Israel is a wonderful place to visit – but it’s not such a great place to do business, according to the World Bank. It’s Doing Business project ranks Israel in 35th place as a preferred destination for companies to set up shop, behind much of Europe and Asia – and even Rwanda.

Israel did beat out France and Spain, though, which ranked lower on criteria considered by the Bank, such as starting a business, getting construction permits, enforcing contracts, hooking up new construction to the national electricity grid – and registering property with the government, with Israel ranking 151 out of 189 countries surveyed by the project.

The government of Israel has had enough, and it’s turning to the data professionals at Google to help it clean up its act. On Wednesday, Finance Minister Yair Lapid signed a Memorandum of Understanding with Google Israel chairman Meir Brand “to establish a framework for continued cooperation and for advancing the joint purposes of the parties.”

But hold on a minute. Is having the government develop a data access platform with a private company, especially one like Google that is so adept at working with data, a good idea? “Both parties would doubtlessly enter into this deal with the best of intentions and the most serious security available,” said Internet security expert Dr. Tal Pavel. “But I still see a very strong possibility that things could go very wrong.”

According to the memorandum of understanding signed by Lapid and Brand, the two entities will develop a method for the government to use Google’s technology, with ministries and agencies working with the company to develop applications that will allow citizens to interact more easily with the government. Filing requests and getting permits, for example, could become as automated a process as paying a credit card bill online, as long as strict, secure programming rules and access methods are instituted, with human interaction required only when things go “wrong.”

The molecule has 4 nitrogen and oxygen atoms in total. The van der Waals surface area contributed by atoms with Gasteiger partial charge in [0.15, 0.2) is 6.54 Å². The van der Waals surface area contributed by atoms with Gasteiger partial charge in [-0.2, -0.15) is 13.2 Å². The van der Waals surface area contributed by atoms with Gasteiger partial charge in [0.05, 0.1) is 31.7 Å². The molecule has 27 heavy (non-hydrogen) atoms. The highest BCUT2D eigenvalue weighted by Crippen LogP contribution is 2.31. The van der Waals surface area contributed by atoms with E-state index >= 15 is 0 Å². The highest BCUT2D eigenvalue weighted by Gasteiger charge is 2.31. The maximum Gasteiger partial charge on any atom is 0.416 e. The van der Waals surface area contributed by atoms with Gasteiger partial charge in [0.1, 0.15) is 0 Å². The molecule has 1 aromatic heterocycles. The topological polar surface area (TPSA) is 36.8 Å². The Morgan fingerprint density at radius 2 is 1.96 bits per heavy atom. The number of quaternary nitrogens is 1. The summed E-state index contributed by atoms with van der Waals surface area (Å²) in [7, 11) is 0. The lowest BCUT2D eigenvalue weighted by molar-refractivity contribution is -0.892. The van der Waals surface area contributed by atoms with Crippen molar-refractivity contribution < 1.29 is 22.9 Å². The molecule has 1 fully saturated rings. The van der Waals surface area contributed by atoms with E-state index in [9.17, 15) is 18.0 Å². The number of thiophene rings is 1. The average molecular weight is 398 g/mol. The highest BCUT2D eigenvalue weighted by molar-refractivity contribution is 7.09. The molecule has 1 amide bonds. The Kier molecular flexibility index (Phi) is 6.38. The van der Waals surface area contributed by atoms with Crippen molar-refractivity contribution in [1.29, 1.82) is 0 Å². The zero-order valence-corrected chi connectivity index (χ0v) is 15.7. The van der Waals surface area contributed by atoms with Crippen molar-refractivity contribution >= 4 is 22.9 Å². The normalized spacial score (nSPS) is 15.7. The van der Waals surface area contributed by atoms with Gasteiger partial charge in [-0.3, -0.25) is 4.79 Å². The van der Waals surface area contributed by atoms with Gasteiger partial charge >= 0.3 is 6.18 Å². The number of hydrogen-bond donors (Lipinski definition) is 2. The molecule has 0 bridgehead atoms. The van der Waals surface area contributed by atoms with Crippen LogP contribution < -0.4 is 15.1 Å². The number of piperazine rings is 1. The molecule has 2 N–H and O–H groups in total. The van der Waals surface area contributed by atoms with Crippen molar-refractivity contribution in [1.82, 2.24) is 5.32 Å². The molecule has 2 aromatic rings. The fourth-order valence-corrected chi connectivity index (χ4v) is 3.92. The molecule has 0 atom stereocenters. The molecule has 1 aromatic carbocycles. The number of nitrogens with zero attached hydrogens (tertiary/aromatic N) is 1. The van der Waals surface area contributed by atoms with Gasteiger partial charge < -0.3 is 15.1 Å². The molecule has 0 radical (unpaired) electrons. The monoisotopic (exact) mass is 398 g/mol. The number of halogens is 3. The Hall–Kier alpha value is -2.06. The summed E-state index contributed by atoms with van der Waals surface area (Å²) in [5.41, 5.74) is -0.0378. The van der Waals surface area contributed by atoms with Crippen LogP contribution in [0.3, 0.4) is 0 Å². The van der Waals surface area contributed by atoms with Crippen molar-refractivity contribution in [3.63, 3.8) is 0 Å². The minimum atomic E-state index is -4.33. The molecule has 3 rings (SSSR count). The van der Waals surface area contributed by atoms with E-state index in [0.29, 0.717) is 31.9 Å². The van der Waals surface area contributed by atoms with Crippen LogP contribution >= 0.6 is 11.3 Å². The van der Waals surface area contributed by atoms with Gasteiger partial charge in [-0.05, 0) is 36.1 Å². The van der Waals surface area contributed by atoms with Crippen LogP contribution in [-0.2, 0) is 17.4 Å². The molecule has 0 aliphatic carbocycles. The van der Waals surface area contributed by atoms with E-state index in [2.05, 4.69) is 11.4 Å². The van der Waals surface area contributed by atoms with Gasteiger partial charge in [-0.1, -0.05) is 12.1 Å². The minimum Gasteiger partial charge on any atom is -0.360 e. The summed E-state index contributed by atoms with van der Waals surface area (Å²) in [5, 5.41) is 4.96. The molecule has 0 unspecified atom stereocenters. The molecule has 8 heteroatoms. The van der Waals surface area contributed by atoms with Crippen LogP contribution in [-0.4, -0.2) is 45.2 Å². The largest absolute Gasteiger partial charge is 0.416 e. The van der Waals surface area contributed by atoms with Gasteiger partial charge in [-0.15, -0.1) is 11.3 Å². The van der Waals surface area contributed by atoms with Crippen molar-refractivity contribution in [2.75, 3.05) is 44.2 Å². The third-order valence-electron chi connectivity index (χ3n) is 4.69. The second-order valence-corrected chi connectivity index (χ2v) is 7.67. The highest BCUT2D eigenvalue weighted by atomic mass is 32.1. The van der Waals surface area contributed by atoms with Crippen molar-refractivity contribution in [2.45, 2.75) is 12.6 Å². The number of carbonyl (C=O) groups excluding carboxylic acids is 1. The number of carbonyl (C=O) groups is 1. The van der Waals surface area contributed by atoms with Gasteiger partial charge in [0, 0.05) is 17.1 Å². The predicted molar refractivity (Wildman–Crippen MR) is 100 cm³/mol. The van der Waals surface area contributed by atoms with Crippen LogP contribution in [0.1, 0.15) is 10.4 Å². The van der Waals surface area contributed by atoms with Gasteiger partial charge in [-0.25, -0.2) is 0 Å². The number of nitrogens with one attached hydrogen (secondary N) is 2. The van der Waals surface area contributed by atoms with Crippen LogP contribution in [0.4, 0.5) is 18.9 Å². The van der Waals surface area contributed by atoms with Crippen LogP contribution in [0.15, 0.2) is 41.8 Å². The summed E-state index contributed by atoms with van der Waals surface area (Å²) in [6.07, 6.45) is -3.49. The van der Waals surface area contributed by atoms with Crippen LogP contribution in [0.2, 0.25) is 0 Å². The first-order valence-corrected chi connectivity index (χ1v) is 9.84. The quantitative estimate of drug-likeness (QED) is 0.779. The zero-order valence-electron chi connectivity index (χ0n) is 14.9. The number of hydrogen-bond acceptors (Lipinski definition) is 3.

Applications could also be developed for medical and National Insurance payment applications and records, or to help job-seekers access information about positions collected by the unemployment office. Users could update and change business records, and analyzing Big Data for a plethora of purposes, such as using Google Predict’s API (the very same one that makes suggestions to fill in the search term in Google’s search box, as it attempts to figure out what you are looking for) to anticipate issues and problems that need to be dealt with.

And, of course, the MoU says that Google and government “aspire to cooperate to advance Israel’s ranking in the ‘Doing Business’ index of the World Bank.”

The project, the MoU says, is part of the framework of the government’s “Digital Israel” project, which, according to the Prime Minister’s Office, will “expand connection to the Internet and access to digital services among all populations in Israel, including those in the geographical and social periphery.”

The project’s success, the PMO said, will be judged on the ability to connect to government and business services “in an advanced digital environment, ensuring secure and safe access, the enhancement of human resources, the advancement of digital technology and communications in business, and enhanced digital literacy among Israelis.”

Besides giving the government access to top technology to improve its connection to citizens and the business community, the MoU also provides for unprecedented cooperation between government institutions and a private company, although there is a non-exclusivity clause in the deal, meaning that the government is not committed to using any app or technology Google develops.